Strategies that may benefit from a decrease in implied volatility include: 

  • ITM (in-the-money) vertical debit spreads, 
  • long butterflies, 
  • long condors, 
  • ratio call spreads and 
  • ratio put spreads.
How Has Aging Affected You?
Strategy for Increasing Implied Volatility

Purchased about a week before earnings announcements, long calls, long puts and strategies including both, such as long straddles and long strangles, may be sold at a profit just prior to the announcements if they gain value as the implied volatility increases, even if the underlying stock price stays relatively unchanged.

  • Purchase LONG Calls, Puts, or Strangles 1 week prior to earnings
  • Sell the Call, Put, or Strangle the day before earnings
  • Close all trades IMMEDIATELY after earnings
How Has Aging Affected You?
Strategy for Decreasing Implied Volatility

As discussed, long options tend to gain value as volatility increases, and tend to lose value as volatility decreases. Therefore, long calls, long puts, and long straddles will generally benefit from the increase in implied volatility that usually occurs just before an earnings report.

In contrast, short (naked) calls, short (naked or cash secured) puts, short straddles and strangles, if sold just before earnings, can sometimes be bought back at a profit just after earnings, if they lose enough value as the implied volatility decreases, regardless of whether the underlying stock price changes or not.

The key to profiting from these strategies is for the stock to remain relatively stable or at least stable enough so that the stock price change doesn’t completely cancel out the benefit of the decrease in volatility.

One way to estimate how much a stock price might change when earnings are announced is to forecast the (implied) move mathematically.

 

  • Place a vertical credit spread the day before earning when volatility is high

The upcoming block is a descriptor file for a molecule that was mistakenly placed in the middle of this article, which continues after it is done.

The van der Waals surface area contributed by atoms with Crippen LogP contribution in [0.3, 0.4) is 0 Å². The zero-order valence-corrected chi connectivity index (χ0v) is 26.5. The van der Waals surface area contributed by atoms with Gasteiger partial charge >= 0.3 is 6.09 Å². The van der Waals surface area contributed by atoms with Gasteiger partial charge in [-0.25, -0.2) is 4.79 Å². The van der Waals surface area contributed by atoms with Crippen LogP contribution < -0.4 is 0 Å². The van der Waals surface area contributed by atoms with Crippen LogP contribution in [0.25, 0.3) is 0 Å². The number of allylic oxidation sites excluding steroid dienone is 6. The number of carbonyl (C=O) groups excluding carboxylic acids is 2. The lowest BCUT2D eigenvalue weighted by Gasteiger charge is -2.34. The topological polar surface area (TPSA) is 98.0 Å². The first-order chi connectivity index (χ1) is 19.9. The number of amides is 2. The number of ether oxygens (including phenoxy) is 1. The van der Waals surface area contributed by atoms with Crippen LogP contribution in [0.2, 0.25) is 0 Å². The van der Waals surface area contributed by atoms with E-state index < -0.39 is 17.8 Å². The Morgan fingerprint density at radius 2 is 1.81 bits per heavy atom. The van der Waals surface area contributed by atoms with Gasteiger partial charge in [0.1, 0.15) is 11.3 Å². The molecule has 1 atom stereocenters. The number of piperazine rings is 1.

• Hope both expire worthless
  • The value of the spread will decrease as volatility drops as it does after earnings

Strategy particularly useful if you have a directional bias.  As previously mentioned, implied volatility is the estimated volatility of a stock’s price that is being implied by the options on that stock. 

As stock prices are usually forecasted using a normal distribution (or bell) curve, an option with an implied volatility of 30% is implying that the underlying stock will trade within a price range 30% higher to 30% lower about 68% of the time (one standard deviation) over a period of one year.

The formula for this calculation is:

  • (Stock price) x (IV) x square root of time in years
  • From this, you can determine how much the stock is expected to move during the life of an option contract. Manipulating the formula somewhat yields the following:
  • (Stock price) x (IV) x square root of # days until the option expires
  • Square root of # days in a year

Implied Move:

Because option prices tend to get more expensive as an earnings announcement approaches, a slight calculation variation can be used to forecast how much the stock is expected to move when the earnings come out. This formula is often called the “implied move.”

Often a key determinant in whether a stock will increase or decrease in price after earnings are announced is how closely the results align with the consensus of analysts’ expectations. 

OOTM (out-of-the-money) vertical credit spreads also usually benefit from implied volatility decreases, because while they involve both long and short options

The goal of a vertical credit spread is to receive the credit up front and hope that both options expire worthless. A sharp decrease in implied volatility, such as ones usually occurring right after an earnings announcement, will often cause both legs to drop in price and become virtually worthless, unless there is a substantial price move in the stock that is large enough to completely offset the effect of the volatility drop.

These strategies are most effective when you have a directional bias and you are trying to reduce the risks associated with the sale of uncovered (naked) options. For example:

  • If you believe the earnings report will exceed estimates, consider an OOTM credit put spread (a bullish strategy).
  • If you believe the earnings report will fall short of estimates, consider an OOTM credit call spread (a bearish strategy).

Consider the following credit put spread example using a fictitious stock ZYX, currently trading around $51.00, if there is no price change in the stock ZYX after an earnings announcement, but implied volatility drops 30%, pricing would be as follows: